We should be able to review our soldiers as to whether we really want them any more and, if we do not because they do not meet our requirements, we should be able easily to let them go. Therefore I am proposing that if at the time of re-enlistment we do not want them we should be able to say "Thank you very much for your service but we no longer require your services".

The Regular Army does not have this problem because soldiers are frequently moved around units. They are discharged if they are too old for the rank and they are promoted out of the unit if their performance is good.

The Minister may tell me that this amendment is not required. If it is not required, why do we need to keep re-enlisting soldiers? It involves us in a great deal of administration. Sometimes soldiers run out on their engagement without our realising and then the soldiers cannot be paid. If this is not an appropriate mechanism and not necessary, why do we bother with re-enlisting? Why do we not simply have a notice engagement that once you have done your first two years you just carry on until you no longer wish to serve in the TA? I look forward to hearing what the Minister has to say.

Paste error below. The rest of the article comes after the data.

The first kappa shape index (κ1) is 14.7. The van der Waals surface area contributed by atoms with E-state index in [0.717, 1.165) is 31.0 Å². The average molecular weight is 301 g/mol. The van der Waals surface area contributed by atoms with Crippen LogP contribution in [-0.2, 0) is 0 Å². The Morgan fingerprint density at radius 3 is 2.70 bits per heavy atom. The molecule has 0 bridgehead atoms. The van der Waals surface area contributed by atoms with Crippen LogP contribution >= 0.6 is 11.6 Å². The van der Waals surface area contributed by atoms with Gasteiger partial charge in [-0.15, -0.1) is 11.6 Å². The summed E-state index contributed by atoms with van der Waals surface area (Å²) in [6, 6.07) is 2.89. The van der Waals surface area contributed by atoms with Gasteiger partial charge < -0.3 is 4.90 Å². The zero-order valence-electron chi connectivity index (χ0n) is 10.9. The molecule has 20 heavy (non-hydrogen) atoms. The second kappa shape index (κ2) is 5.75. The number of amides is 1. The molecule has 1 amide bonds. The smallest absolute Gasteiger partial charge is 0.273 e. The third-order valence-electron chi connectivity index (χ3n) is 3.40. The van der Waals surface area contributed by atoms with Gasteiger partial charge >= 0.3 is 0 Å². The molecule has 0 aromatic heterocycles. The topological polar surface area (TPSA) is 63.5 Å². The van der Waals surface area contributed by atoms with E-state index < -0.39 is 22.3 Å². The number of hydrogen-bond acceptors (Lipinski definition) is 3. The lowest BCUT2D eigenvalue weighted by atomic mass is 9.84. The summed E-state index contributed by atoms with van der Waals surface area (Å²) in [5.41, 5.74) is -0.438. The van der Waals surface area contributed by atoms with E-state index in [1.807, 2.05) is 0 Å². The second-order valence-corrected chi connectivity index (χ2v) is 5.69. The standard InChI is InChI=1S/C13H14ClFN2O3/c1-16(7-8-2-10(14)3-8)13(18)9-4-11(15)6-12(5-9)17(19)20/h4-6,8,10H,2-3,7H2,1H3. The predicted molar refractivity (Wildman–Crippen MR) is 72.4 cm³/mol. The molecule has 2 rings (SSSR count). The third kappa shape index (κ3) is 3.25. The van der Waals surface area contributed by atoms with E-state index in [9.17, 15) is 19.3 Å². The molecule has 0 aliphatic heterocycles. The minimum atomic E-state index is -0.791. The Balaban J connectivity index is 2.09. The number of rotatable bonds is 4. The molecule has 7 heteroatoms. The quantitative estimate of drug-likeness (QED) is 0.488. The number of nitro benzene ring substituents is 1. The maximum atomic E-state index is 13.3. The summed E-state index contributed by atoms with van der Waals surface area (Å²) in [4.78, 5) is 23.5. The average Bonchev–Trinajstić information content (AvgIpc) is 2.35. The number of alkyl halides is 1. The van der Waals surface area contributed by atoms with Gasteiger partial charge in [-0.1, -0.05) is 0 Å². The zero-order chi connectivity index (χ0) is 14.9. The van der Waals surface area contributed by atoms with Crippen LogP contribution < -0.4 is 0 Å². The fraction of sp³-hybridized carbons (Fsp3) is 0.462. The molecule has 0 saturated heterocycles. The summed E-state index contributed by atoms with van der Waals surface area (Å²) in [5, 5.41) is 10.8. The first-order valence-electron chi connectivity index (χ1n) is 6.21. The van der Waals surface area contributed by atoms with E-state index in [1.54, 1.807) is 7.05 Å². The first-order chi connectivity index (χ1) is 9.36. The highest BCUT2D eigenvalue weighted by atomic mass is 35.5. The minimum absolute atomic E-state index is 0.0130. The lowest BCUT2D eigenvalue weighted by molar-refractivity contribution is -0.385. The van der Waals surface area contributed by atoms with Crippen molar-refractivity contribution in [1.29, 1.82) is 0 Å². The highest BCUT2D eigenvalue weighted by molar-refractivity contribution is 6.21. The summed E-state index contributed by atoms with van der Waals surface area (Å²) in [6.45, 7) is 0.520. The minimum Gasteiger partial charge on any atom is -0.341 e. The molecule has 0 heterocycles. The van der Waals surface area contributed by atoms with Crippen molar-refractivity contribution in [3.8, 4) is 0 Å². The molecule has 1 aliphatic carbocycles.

Lord Mottistone: What the noble Earl has just said makes a lot of good sense but I do not think that what he proposes is suitable for primary legislation. As he himself said, it is the sort of thing which is much better catered for in Territorial Army Regulations. That is where it should be. I hope that the Ministry of Defence

25 Jan 1996 : Column CWH59

will read what the noble Earl has said and act on it. I do not think it is suitable for this sort of legislation.

Lord Vivian: I very much support what Lord Mottistone has just said.